Venting an attic before putting in insulation

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Old 11-03-02, 09:15 PM
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Venting an attic before putting in insulation

I have an older house, built in 1949. I want to finish off the attic into a master bedroom and bathroom in the future, but I need to insulate it before winter hits. Currently the floor joists of the attic are rough cut 2x6's and have r-13 on top of some old fiberglass/newspaper loose insulation. The rafters are also only 2x6's approximately 14-16 inches on center. I know they should be more evenly spaced, but they are not it varies. I want to put up drywall soon, but I need to insulate first.

There is a recently installed ridge vent. I can see outside where the rafters meet the outer wall, about a 2 inch gap. I know that I need to place some polystyrene venting in the cavity but does it need to be airtight where the roof meets the outer wall? If it isn't and I use batting in the wall am I in for trouble down the road?

thanks for any advice you can offer
 
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Old 11-05-02, 04:18 PM
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Free venting is when you have low vents and high vents. If you were to block off that 2 inch gap at the bottom of the rafters, you would not have free venting. The best way to illustrate this in your situation is a straw you dip into a fluid. Then put your finger on one end of the straw and take it out of the fluid. The fluid remains in the straw. This is the equivalent to blocking the 2 inch gap. Lift your finger from the end of the straw, the fluid leaves the straw, this illustrates free venting.

The polystyrene represents the straw, the ridge vent and the 2 inch gap represents the ends of the straw. You cannot let air out of this venting system without letting in the same volume of air.
 
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Old 11-05-02, 08:08 PM
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Makes sense

Thanks that makes sense, do I need to have an airtight seal to the 2" gap or just running the venting to gap is good enough? My concern is that what happens if there is a gap between the venting and the fiberglass insulation? Is this a problem, do I need to make sure that the outside air can only go up the vent to the ridge vent or is it okay so long as it has a path?

Check out the attached .gif for clairification
 
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Old 11-05-02, 08:11 PM
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Angry opps didn't attach go here to see what I am talking about

http://www.4-id.net/Vent_graphic.gif
 
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Old 11-05-02, 08:40 PM
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Make sure the polystyrene goes all the way to the gap so you can install insulation all the way to the floor without blocking the gap. A gap in the insulation at that point may cause condensation. You want a clear unblocked path for the venting and at the same time, you don't want gaps in the insulation.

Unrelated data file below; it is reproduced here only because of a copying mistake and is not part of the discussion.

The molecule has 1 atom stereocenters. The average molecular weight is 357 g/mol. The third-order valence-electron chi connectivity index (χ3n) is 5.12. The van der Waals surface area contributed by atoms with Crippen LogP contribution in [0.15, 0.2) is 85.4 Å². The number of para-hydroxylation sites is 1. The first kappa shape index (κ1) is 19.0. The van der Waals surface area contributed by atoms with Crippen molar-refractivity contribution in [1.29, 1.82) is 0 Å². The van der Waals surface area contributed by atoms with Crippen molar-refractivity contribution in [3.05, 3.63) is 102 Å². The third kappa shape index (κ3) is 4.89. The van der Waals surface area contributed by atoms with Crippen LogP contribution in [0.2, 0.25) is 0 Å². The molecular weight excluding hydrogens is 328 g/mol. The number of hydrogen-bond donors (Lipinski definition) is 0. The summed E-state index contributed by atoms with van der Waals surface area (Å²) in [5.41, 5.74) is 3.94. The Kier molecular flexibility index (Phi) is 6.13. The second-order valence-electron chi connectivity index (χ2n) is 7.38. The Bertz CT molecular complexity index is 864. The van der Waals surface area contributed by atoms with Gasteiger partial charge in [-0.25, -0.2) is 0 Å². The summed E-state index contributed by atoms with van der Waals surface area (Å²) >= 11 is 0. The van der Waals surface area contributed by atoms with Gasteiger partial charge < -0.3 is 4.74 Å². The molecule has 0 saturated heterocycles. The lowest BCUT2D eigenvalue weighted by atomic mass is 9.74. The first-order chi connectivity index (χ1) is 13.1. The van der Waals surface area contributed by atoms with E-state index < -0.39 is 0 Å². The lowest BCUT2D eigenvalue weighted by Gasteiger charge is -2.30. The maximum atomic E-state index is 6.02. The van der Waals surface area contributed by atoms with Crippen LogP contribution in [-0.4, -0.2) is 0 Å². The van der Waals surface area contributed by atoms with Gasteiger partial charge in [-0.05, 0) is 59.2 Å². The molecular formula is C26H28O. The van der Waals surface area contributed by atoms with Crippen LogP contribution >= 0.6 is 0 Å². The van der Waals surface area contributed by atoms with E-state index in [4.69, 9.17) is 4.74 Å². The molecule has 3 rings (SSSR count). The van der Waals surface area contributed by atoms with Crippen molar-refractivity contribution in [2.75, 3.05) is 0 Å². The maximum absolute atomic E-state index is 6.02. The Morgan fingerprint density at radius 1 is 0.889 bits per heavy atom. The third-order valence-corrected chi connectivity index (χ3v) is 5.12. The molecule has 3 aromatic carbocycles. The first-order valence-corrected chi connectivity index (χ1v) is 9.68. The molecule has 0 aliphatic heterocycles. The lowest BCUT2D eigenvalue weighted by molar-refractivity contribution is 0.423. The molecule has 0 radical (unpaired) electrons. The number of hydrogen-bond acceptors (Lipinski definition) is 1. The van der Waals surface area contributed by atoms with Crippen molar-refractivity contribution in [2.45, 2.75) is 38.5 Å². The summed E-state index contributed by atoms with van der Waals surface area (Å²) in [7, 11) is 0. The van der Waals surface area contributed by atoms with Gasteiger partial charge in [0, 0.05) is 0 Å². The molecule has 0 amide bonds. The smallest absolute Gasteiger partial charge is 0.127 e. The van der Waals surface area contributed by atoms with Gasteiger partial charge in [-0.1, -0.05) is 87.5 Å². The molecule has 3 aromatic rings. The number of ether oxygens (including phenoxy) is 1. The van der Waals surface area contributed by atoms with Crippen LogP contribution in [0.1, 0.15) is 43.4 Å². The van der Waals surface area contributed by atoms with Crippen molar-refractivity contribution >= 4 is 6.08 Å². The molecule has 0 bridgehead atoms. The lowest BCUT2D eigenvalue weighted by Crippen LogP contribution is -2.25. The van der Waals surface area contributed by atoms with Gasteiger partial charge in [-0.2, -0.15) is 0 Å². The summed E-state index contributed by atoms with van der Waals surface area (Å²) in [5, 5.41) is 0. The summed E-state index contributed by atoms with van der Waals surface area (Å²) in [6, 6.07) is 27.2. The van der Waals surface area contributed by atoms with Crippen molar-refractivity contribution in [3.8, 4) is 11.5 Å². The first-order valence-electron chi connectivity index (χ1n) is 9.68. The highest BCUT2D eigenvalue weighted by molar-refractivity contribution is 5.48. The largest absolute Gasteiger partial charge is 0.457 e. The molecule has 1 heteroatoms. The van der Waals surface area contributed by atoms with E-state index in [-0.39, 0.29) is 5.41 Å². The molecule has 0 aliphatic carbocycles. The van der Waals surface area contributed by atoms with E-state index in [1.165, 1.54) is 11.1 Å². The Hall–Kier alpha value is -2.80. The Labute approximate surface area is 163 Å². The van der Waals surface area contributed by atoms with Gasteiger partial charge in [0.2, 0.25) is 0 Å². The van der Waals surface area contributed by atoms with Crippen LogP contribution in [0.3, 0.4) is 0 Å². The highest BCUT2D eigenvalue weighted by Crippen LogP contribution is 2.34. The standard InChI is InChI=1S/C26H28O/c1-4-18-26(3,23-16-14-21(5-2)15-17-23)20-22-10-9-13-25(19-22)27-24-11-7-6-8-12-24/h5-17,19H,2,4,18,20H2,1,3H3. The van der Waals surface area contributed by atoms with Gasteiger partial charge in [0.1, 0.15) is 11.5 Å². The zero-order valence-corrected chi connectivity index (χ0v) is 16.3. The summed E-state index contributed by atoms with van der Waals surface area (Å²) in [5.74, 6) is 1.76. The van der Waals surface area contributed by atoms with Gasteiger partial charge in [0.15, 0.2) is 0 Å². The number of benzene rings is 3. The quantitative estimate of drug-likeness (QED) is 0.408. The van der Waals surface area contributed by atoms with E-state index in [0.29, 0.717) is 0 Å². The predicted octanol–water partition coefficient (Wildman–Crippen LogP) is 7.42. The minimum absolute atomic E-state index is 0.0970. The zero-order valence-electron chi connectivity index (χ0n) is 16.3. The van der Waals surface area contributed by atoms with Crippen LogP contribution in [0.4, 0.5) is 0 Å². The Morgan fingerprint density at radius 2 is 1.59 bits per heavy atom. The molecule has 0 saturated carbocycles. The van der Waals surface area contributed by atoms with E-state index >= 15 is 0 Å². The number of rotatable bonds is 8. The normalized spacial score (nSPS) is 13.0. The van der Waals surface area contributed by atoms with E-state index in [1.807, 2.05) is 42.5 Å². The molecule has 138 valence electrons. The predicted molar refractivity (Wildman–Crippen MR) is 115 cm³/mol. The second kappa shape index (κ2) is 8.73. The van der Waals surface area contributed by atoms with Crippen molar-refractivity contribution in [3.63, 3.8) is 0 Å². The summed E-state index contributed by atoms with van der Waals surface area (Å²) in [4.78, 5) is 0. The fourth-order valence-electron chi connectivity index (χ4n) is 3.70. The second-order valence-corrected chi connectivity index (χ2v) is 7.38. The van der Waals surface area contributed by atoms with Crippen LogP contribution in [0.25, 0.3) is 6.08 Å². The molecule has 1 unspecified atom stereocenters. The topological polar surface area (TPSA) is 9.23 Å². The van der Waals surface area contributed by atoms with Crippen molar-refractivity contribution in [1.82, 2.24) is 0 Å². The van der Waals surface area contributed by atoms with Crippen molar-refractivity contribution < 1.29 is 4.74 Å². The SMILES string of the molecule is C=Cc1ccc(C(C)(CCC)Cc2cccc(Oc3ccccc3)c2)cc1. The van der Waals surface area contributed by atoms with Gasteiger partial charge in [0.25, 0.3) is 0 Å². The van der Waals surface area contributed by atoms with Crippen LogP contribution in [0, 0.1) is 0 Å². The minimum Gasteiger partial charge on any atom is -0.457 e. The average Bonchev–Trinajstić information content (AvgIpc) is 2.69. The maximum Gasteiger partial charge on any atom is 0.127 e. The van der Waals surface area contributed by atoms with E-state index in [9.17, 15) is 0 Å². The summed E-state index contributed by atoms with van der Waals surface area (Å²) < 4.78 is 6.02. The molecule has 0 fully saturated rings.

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Old 11-06-02, 10:57 AM
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I am in a similar situation. I ran the baffles an inch or so over the corner of the ceiling (between the floor joists) down into the soffit cavity.

Since I have mostly loose fill insulation, I raked that back and used expanding foam to fill in the gap (only a couple of inches) between the corner of the ceiling and the baffles. Once dry, I pushed the loose fill back up against this barrier.
See:
http://www.geocities.com/toddmn68/diagram.gif

Now I could have bought those paper "keeper" baffels that you fold up and place in this gap holding back the insulation from falling in the soffits, but I think that the foam creates a more efficient barrier. Like you, at this corner I only have about a two inch gap between the cold air baffle and the ceiling of the room below. I want to do everything I can to keep any warm (moist) air from downstairs from coming up and meeting that cold air flowing thru the baffle (and cause a rainstorm). The spray foam in the can is more expensive than the cardboard, but it does block these vapors, insulate, and keep the loose fill from falling in the soffits all at the same time. I know this great seal doesn't extend more than a few inches towards the center of the house, but the insulation quickly ramps to 10-12" thick as you move towards the center of the house. I feel that's enough buffer to prevent significant condensation.

I posted here to suggest this to you and for the selfish reason of validating my logic. Any thoughts anyone?

Thanks...
 
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Old 11-06-02, 12:09 PM
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I like both the diagrams that are presented here, it makes it a lot easier to visualize. The foam is also a very good idea and you would be surprized on how many structures I've inspected where condensation was a problem in that same exact area. That area is a very tight area to get to and most people don't realize the problems that they create with moisture if they don't do a good job with insulating and providing proper venting for that area.
 
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